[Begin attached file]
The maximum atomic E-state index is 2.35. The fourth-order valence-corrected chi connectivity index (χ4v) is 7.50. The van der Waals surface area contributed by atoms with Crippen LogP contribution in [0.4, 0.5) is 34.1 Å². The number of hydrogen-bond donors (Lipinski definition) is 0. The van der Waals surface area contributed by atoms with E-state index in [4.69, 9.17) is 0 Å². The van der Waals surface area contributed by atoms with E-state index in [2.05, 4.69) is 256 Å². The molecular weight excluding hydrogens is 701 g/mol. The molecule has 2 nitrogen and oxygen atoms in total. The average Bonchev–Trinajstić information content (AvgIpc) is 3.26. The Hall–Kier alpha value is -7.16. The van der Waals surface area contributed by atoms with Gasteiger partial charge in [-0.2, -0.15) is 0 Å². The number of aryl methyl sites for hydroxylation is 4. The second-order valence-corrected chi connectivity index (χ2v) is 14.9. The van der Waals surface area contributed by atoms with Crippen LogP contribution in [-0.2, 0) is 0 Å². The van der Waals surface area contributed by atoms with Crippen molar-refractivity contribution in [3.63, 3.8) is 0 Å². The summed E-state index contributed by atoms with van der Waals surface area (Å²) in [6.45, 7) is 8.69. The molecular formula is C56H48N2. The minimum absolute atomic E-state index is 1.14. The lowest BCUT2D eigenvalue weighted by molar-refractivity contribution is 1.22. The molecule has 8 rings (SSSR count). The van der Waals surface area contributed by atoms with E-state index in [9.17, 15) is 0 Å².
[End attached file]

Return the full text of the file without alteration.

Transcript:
The maximum atomic E-state index is 2.35. The fourth-order valence-corrected chi connectivity index (χ4v) is 7.50. The van der Waals surface area contributed by atoms with Crippen LogP contribution in [0.4, 0.5) is 34.1 Å². The number of hydrogen-bond donors (Lipinski definition) is 0. The van der Waals surface area contributed by atoms with E-state index in [4.69, 9.17) is 0 Å². The van der Waals surface area contributed by atoms with E-state index in [2.05, 4.69) is 256 Å². The molecular weight excluding hydrogens is 701 g/mol. The molecule has 2 nitrogen and oxygen atoms in total. The average Bonchev–Trinajstić information content (AvgIpc) is 3.26. The Hall–Kier alpha value is -7.16. The van der Waals surface area contributed by atoms with Gasteiger partial charge in [-0.2, -0.15) is 0 Å². The number of aryl methyl sites for hydroxylation is 4. The second-order valence-corrected chi connectivity index (χ2v) is 14.9. The van der Waals surface area contributed by atoms with Crippen LogP contribution in [-0.2, 0) is 0 Å². The van der Waals surface area contributed by atoms with Crippen molar-refractivity contribution in [3.63, 3.8) is 0 Å². The summed E-state index contributed by atoms with van der Waals surface area (Å²) in [6.45, 7) is 8.69. The molecular formula is C56H48N2. The minimum absolute atomic E-state index is 1.14. The lowest BCUT2D eigenvalue weighted by molar-refractivity contribution is 1.22. The molecule has 8 rings (SSSR count). The van der Waals surface area contributed by atoms with E-state index in [9.17, 15) is 0 Å².